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A complete picture

‘Most studies tend to focus on short-term negative effects, such as a diminished attention span,’ Wolfers said. What sets this research apart is its examination of various effects – both positive and negative – in the short and long term. She elaborates: ‘The phone can be crucial for parents, facilitating contact with family and friends or providing quick access to information. And of course, it is also nice to have a short break from constantly caring for a baby. In the long run, this could make parents feel less isolated, more relaxed and more confident. And a confident, happy parent, in turn, has a positive effect on the parent-child relationship and child development, as previous research has shown us.’ 

Compensating lack of attention with extra attention

When parents use their phones in the presence of young children, they are often less attentive to their child's signals than when they are not using their phones. While this may sound logical, there is also evidence that parents actually compensate for this temporary lack of attention to their child with extra attention afterwards. Wolfers: ‘Therefore, we are still unsure whether the short-term negative effects also persist in the long term. By investigating both positive and negative effects, we aim to gain more insight into how these aspects are interconnected in the long run.’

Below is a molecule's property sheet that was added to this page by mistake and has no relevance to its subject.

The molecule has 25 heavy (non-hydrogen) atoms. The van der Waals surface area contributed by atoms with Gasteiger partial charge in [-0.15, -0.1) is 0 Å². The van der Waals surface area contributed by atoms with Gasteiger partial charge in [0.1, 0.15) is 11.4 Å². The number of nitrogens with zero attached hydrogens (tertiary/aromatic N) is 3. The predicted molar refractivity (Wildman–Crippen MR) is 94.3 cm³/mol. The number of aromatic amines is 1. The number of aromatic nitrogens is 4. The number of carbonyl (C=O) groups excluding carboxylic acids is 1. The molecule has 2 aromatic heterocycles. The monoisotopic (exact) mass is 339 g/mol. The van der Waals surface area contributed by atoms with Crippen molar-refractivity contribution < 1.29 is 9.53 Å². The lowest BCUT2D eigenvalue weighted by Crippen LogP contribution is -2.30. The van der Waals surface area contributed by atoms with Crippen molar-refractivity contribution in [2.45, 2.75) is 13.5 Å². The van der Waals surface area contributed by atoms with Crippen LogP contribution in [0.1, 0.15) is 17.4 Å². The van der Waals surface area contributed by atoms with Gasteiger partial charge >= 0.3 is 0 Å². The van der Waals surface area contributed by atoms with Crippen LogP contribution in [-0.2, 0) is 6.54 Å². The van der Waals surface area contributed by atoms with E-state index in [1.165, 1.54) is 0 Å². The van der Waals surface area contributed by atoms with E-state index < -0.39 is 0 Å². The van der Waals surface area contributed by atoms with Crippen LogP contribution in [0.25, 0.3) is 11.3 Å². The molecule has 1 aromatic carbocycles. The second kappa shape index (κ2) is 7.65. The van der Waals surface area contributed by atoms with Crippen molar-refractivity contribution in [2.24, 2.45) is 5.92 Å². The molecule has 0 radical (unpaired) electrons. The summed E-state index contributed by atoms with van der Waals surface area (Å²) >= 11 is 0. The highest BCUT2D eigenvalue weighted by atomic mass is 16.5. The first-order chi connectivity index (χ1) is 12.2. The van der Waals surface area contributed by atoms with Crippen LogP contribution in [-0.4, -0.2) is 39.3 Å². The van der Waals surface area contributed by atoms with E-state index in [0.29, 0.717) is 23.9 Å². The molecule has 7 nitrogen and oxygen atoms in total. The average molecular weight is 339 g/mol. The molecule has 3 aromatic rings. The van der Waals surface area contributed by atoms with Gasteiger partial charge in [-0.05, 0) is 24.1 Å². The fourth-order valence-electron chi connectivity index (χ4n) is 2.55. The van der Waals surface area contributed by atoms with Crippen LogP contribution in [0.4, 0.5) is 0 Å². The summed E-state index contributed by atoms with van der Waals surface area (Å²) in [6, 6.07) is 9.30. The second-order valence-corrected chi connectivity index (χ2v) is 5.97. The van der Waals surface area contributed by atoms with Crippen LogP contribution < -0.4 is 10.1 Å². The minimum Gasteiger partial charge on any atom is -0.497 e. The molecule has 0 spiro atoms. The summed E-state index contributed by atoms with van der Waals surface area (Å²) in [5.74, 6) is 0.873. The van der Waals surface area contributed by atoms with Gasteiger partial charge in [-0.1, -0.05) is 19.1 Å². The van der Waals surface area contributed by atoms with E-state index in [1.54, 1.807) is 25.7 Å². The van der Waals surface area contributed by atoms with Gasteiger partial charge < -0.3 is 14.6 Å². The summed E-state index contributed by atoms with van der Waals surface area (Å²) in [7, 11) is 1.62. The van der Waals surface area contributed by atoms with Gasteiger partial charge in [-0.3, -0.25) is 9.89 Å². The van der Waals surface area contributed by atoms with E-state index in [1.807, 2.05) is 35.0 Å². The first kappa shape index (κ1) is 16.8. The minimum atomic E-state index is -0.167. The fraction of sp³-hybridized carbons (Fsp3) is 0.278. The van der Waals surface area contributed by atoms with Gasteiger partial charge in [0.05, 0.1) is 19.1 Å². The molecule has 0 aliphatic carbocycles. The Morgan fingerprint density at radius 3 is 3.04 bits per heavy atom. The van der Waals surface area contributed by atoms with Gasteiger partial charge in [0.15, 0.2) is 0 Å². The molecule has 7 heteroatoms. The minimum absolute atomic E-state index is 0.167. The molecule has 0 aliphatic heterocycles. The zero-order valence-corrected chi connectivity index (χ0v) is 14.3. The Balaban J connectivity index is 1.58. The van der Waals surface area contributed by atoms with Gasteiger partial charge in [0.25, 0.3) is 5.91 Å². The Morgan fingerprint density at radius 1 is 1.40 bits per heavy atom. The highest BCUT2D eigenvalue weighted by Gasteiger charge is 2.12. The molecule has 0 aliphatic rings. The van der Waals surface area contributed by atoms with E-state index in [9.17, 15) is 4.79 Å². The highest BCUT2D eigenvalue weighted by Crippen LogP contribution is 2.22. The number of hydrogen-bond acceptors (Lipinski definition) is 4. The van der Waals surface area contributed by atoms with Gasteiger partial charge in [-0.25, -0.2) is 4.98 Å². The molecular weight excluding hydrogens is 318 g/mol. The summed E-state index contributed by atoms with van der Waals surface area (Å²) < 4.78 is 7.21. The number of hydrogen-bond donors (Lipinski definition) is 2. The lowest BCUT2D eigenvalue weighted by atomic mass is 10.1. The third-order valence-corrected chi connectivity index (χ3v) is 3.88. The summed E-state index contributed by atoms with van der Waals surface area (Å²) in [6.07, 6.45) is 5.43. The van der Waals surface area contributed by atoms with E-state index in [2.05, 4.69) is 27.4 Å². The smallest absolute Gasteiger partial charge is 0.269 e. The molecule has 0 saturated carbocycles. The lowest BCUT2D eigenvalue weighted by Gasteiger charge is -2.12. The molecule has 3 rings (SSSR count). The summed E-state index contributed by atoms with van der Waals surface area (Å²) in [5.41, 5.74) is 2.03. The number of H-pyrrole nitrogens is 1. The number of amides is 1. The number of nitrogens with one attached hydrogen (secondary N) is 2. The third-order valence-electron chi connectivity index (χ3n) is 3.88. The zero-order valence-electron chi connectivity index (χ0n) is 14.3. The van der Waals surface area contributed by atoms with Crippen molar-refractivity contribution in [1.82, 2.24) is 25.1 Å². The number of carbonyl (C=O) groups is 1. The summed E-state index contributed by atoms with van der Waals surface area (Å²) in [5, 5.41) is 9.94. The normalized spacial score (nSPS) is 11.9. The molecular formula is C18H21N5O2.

Data collection in three ways

Wolfers has been conducting research in the field of mobile communications for some time. She studies why people use their phones and what effects their phone use has on them, their interactions and their daily lives. To measure both short-term and long-term effects, the study consists of several forms of research. Parents complete monthly questionnaires, with additional daily surveys at specific times. In addition, the researchers will observe the children during two separate meal times, and parents' phone usage will be automatically tracked.

L.N. (Lara) Wolfers

CW : Youth & Media Entertainment